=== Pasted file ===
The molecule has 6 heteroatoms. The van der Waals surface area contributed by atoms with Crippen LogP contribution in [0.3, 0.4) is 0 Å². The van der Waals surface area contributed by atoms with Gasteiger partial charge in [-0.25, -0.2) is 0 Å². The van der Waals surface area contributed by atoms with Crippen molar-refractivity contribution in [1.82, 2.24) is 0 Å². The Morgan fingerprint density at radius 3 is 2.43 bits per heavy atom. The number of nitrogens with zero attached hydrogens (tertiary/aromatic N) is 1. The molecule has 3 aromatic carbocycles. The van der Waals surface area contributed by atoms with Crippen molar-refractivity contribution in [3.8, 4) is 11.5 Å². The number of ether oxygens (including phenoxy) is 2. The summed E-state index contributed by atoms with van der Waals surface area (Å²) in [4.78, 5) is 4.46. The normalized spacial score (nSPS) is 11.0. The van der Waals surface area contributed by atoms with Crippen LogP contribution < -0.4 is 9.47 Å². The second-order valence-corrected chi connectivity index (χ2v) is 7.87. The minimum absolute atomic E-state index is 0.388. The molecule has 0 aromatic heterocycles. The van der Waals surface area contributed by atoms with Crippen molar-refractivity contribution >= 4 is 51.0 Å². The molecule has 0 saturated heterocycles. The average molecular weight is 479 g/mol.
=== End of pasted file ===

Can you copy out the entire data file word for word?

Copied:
The molecule has 6 heteroatoms. The van der Waals surface area contributed by atoms with Crippen LogP contribution in [0.3, 0.4) is 0 Å². The van der Waals surface area contributed by atoms with Gasteiger partial charge in [-0.25, -0.2) is 0 Å². The van der Waals surface area contributed by atoms with Crippen molar-refractivity contribution in [1.82, 2.24) is 0 Å². The Morgan fingerprint density at radius 3 is 2.43 bits per heavy atom. The number of nitrogens with zero attached hydrogens (tertiary/aromatic N) is 1. The molecule has 3 aromatic carbocycles. The van der Waals surface area contributed by atoms with Crippen molar-refractivity contribution in [3.8, 4) is 11.5 Å². The number of ether oxygens (including phenoxy) is 2. The summed E-state index contributed by atoms with van der Waals surface area (Å²) in [4.78, 5) is 4.46. The normalized spacial score (nSPS) is 11.0. The van der Waals surface area contributed by atoms with Crippen LogP contribution < -0.4 is 9.47 Å². The second-order valence-corrected chi connectivity index (χ2v) is 7.87. The minimum absolute atomic E-state index is 0.388. The molecule has 0 aromatic heterocycles. The van der Waals surface area contributed by atoms with Crippen molar-refractivity contribution >= 4 is 51.0 Å². The molecule has 0 saturated heterocycles. The average molecular weight is 479 g/mol.